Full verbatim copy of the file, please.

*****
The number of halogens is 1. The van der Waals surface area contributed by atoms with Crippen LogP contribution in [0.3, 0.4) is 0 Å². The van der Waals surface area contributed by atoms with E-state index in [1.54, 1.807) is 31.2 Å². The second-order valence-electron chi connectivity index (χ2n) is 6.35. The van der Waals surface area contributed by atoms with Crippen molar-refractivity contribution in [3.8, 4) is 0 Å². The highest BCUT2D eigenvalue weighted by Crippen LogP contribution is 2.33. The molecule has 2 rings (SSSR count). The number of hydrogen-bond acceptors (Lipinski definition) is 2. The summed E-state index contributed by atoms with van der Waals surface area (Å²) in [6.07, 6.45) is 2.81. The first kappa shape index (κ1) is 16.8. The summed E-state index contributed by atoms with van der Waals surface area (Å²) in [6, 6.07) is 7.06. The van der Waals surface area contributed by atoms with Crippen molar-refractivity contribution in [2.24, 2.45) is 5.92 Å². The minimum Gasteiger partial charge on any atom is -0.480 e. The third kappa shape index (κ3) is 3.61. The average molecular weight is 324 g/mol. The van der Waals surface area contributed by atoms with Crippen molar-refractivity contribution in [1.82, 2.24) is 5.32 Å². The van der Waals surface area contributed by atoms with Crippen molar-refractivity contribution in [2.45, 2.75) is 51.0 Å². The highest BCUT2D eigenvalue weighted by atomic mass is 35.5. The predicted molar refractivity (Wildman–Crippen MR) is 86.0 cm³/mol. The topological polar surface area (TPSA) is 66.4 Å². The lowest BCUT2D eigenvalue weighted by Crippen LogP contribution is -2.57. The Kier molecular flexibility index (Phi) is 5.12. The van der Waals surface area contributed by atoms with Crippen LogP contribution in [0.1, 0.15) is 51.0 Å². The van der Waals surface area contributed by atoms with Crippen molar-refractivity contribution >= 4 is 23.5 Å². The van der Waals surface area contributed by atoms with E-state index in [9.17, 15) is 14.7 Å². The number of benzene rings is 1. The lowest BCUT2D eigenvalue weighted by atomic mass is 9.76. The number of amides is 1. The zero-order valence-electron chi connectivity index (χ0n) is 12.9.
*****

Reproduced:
The number of halogens is 1. The van der Waals surface area contributed by atoms with Crippen LogP contribution in [0.3, 0.4) is 0 Å². The van der Waals surface area contributed by atoms with E-state index in [1.54, 1.807) is 31.2 Å². The second-order valence-electron chi connectivity index (χ2n) is 6.35. The van der Waals surface area contributed by atoms with Crippen molar-refractivity contribution in [3.8, 4) is 0 Å². The highest BCUT2D eigenvalue weighted by Crippen LogP contribution is 2.33. The molecule has 2 rings (SSSR count). The number of hydrogen-bond acceptors (Lipinski definition) is 2. The summed E-state index contributed by atoms with van der Waals surface area (Å²) in [6.07, 6.45) is 2.81. The first kappa shape index (κ1) is 16.8. The summed E-state index contributed by atoms with van der Waals surface area (Å²) in [6, 6.07) is 7.06. The van der Waals surface area contributed by atoms with Crippen molar-refractivity contribution in [2.24, 2.45) is 5.92 Å². The minimum Gasteiger partial charge on any atom is -0.480 e. The third kappa shape index (κ3) is 3.61. The average molecular weight is 324 g/mol. The van der Waals surface area contributed by atoms with Crippen molar-refractivity contribution in [1.82, 2.24) is 5.32 Å². The van der Waals surface area contributed by atoms with Crippen molar-refractivity contribution in [2.45, 2.75) is 51.0 Å². The highest BCUT2D eigenvalue weighted by atomic mass is 35.5. The predicted molar refractivity (Wildman–Crippen MR) is 86.0 cm³/mol. The topological polar surface area (TPSA) is 66.4 Å². The lowest BCUT2D eigenvalue weighted by Crippen LogP contribution is -2.57. The Kier molecular flexibility index (Phi) is 5.12. The van der Waals surface area contributed by atoms with Crippen LogP contribution in [0.1, 0.15) is 51.0 Å². The van der Waals surface area contributed by atoms with Crippen molar-refractivity contribution >= 4 is 23.5 Å². The van der Waals surface area contributed by atoms with E-state index in [9.17, 15) is 14.7 Å². The number of benzene rings is 1. The lowest BCUT2D eigenvalue weighted by atomic mass is 9.76. The number of amides is 1. The zero-order valence-electron chi connectivity index (χ0n) is 12.9.